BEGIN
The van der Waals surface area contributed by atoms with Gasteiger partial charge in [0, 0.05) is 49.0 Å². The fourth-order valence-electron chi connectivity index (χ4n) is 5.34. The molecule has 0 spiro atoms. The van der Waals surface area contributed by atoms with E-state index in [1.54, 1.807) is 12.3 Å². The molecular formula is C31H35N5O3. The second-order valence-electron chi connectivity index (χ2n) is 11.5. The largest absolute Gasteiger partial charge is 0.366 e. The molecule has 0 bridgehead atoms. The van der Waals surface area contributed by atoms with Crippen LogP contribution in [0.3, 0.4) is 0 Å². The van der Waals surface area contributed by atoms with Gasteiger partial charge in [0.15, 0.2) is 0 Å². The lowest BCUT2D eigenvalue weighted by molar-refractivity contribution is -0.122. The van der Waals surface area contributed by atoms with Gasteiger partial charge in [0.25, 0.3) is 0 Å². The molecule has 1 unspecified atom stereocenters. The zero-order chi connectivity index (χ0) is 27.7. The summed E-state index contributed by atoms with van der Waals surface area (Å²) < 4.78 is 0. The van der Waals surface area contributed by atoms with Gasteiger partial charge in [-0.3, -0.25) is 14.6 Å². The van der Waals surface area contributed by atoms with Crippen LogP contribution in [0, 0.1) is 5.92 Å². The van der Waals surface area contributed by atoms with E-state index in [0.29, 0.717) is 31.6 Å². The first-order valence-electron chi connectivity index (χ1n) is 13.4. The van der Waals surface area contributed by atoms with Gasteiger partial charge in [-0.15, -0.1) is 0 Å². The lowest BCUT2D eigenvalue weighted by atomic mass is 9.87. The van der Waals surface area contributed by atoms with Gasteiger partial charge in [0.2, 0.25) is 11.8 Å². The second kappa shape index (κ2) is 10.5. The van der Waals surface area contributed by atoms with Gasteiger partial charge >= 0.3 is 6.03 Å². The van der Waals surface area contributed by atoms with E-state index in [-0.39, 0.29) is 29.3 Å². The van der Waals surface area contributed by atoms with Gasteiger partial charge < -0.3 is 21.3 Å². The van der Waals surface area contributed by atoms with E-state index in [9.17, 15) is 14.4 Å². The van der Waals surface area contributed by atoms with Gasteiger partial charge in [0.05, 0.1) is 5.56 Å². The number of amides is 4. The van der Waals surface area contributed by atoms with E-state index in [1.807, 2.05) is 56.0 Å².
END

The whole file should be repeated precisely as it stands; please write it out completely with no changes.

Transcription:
The van der Waals surface area contributed by atoms with Gasteiger partial charge in [0, 0.05) is 49.0 Å². The fourth-order valence-electron chi connectivity index (χ4n) is 5.34. The molecule has 0 spiro atoms. The van der Waals surface area contributed by atoms with E-state index in [1.54, 1.807) is 12.3 Å². The molecular formula is C31H35N5O3. The second-order valence-electron chi connectivity index (χ2n) is 11.5. The largest absolute Gasteiger partial charge is 0.366 e. The molecule has 0 bridgehead atoms. The van der Waals surface area contributed by atoms with Crippen LogP contribution in [0.3, 0.4) is 0 Å². The van der Waals surface area contributed by atoms with Gasteiger partial charge in [0.15, 0.2) is 0 Å². The lowest BCUT2D eigenvalue weighted by molar-refractivity contribution is -0.122. The van der Waals surface area contributed by atoms with Gasteiger partial charge in [0.25, 0.3) is 0 Å². The molecule has 1 unspecified atom stereocenters. The zero-order chi connectivity index (χ0) is 27.7. The summed E-state index contributed by atoms with van der Waals surface area (Å²) < 4.78 is 0. The van der Waals surface area contributed by atoms with Gasteiger partial charge in [-0.3, -0.25) is 14.6 Å². The van der Waals surface area contributed by atoms with Crippen LogP contribution in [0, 0.1) is 5.92 Å². The van der Waals surface area contributed by atoms with E-state index in [0.29, 0.717) is 31.6 Å². The first-order valence-electron chi connectivity index (χ1n) is 13.4. The van der Waals surface area contributed by atoms with Gasteiger partial charge in [-0.15, -0.1) is 0 Å². The lowest BCUT2D eigenvalue weighted by atomic mass is 9.87. The van der Waals surface area contributed by atoms with Gasteiger partial charge in [0.2, 0.25) is 11.8 Å². The second kappa shape index (κ2) is 10.5. The van der Waals surface area contributed by atoms with Gasteiger partial charge >= 0.3 is 6.03 Å². The van der Waals surface area contributed by atoms with E-state index in [-0.39, 0.29) is 29.3 Å². The van der Waals surface area contributed by atoms with Gasteiger partial charge < -0.3 is 21.3 Å². The van der Waals surface area contributed by atoms with E-state index in [9.17, 15) is 14.4 Å². The van der Waals surface area contributed by atoms with Gasteiger partial charge in [0.05, 0.1) is 5.56 Å². The number of amides is 4. The van der Waals surface area contributed by atoms with E-state index in [1.807, 2.05) is 56.0 Å².